Alwaght- As the Ukraine war and global energy crisis give Saudi Crown Prince Mohammed bin Salman a chance to exploit the Western need for oil output increase to break out of multi-year isolation and persuade the Western leaders to return their backing to his political ambitions, these days his hurried actions in normalization of relations with the Israeli regime are making headlines as another section of completing the preparations for ascending the throne.
While one of the key issues of the upcoming Biden visit to Saudi Arabia and meeting bin Salman is expected to be advancing the normalization in the (Persian) Gulf Cooperation Council and even Washington has re-supported the two-state solution and Israeli settlement projects halt in a bid to save the Saudi face in the Arab world, media reports talk about acceleration of Saudi-Israeli thaw process. In this connection, Saudi Reformists account in a Twitter post, quoting Abdullah al-Ouda the son of the Saudi political prisoner Salman al-Ouda, said: "The normalization of relations with the occupying regime is a price paid by Saudi Crown Prince Mohammed bin Salman to meet with US President Joe Biden and improve relations with the country."
Additionally, the prominent Saudi whistle-blower Mujahed in a Twitter message on Tuesday said that a "large office meant to promote normalization" with the Israeli regime is run by the royal advisor Saud al-Qahtani with an order from bin Salman.
Mujahed account added that the office employs 12 people of various Arab nationalities, with an annual budget of $4 million.
The selection of al-Qahtani as a confidante of bin Salman in his normalization case indicates the crown prince's serious plans to normalize. Al-Qahtani, who was involved in the assassination of critical Saudi journalist Jamal Khashoggi, is touted as the second most powerful Saudi man after Prince Mohammed and holds influence in almost half of the government's structure and interferes in public prosecution.
Meanwhile, the Wall Street Journalist reported an increase in the level of secret Israeli-Saudi negotiations, adding that with Biden administration's mediation Saudi Arabia and Israel are working to reach an agreement that could give overwhelming privileges to Israeli commercial flights over Saudi Arabia and pave the way for full Saudi control of the strategic Red Sea islands of Tiran and Sanafir. Earlier, Riyadh allowed a group of Israeli businessmen to travel to Saudi Arabia.
Bin Salman's real goals
The normalization is driven by three major goals.
Certainly, bin Salman's personal ambitions and the need for assurance of smooth ascension to the throne amid serious rivals in the ruling house are among what he wants from the normalization process. This makes sense with a knowledge of the massive Zionism dominance and influence of the economy and media in the Western world, especially in the US and its politics.
Another motivation for the thaw with Tel Aviv is the Saudi siding with the regional American strategy to build an Arab-Israeli alliance to cut its security responsibilities in the Persian Gulf and also a Riyadh will to create a regional balance with its main rivals, the Iran-led Axis of Resistance and Turkey-led Muslim Brotherhood, through partnership with Israel.
The sudden withdrawal of the US from Afghanistan and Iran power gain in the region, especially the Persian Gulf, along with the failure of Riyadh in advancing its goals in the Yemeni war, and the change in the security environment of the Arabian Peninsula with the rise of Yemeni Ansarullah Movement and its domination of the Bab-el-Mandeb Strait are issues that gave Riyadh reasons to see a regional balance in association with Tel Aviv.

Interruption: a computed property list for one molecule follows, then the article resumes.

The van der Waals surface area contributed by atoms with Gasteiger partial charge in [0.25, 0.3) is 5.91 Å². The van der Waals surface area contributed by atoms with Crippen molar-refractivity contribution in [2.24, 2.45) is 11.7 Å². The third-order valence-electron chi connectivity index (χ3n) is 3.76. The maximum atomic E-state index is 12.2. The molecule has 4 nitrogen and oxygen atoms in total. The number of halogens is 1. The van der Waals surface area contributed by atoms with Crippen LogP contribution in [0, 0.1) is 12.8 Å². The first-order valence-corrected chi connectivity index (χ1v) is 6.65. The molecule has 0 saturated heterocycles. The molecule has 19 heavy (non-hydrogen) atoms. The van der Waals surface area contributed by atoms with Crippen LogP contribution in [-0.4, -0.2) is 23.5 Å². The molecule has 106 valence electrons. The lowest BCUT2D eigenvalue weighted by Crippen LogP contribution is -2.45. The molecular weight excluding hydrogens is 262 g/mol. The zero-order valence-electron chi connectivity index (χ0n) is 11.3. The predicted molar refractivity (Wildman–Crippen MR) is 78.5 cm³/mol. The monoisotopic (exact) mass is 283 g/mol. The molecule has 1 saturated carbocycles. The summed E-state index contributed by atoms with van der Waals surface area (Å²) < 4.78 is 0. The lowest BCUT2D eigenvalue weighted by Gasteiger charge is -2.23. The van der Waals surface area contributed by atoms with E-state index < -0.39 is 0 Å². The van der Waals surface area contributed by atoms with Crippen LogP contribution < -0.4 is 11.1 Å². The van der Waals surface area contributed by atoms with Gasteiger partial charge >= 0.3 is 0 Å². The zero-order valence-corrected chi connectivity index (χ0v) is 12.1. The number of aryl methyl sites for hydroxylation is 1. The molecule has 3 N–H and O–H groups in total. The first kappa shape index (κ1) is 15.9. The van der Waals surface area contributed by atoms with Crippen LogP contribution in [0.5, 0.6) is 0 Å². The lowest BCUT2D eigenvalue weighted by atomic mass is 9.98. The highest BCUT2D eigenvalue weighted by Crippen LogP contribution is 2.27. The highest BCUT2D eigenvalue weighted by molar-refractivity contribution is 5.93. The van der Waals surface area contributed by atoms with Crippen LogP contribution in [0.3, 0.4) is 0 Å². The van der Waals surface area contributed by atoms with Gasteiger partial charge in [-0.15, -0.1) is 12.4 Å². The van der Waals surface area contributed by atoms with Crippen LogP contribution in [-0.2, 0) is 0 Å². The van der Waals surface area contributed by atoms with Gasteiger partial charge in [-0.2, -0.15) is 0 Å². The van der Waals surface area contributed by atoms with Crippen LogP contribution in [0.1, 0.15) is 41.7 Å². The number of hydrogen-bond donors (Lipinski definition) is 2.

The third driver is the economic, technological, and educational benefits he thinks he can make from normalized ties with the Israelis, especially that he is not afraid to invite the Israeli companies and investors to join his ambitious development projects like Neom megaproject as part of the Vision 2030 to transform into the region's top economy and cut reliance to oil incomes.
How realizable are bin Salman plans?
The same reasons that motivate bin Salman to move to a normalization deal were the same ones drove the normalizers in the UAE, Bahrain, Sudan, and Morocco to the so-called peace deal with Israel. Now that the normalization did not change the early normalizers' regional position and brought them no economic growth, military power, and security shield, the question is why should we think Saudi Arabia is a difference?
There is no doubt that pessimism about building security through normalization is not realistic in terms of countering the regional threats and challenges or paving the way for assuming the throne. Security cooperation with Tel Aviv is never new and while over the past years their work reached its peak in Yemen war, the outcome of the most important Saudi foreign policy case is a full-scale scandalous defeat. Another example of defeat of Saudi-Israeli alliance against the Axis of Resistance is Syria war. Therefore, the Persian Gulf Arab states themselves are practically the victims of the Israeli presence in the Persian Gulf as Iran's red line and Israeli involvement in Yemen case.
Internally, although the public protests to normalization may not have a chance of ignition because of bin Salman's crackdown, over time grounds of public discontentment would emerge in the lower layers of the traditional, tribal, and conservative society of Saudi Arabia as the cradle of Islam. Historical experience shows that Saudi partnership with the US in the first and second Persian Gulf wars were the main driving force behind rise of the internal Saudi opposition. Indeed, normalization would be way costlier to Riyadh than alliance with Washington in the Persian Gulf wars.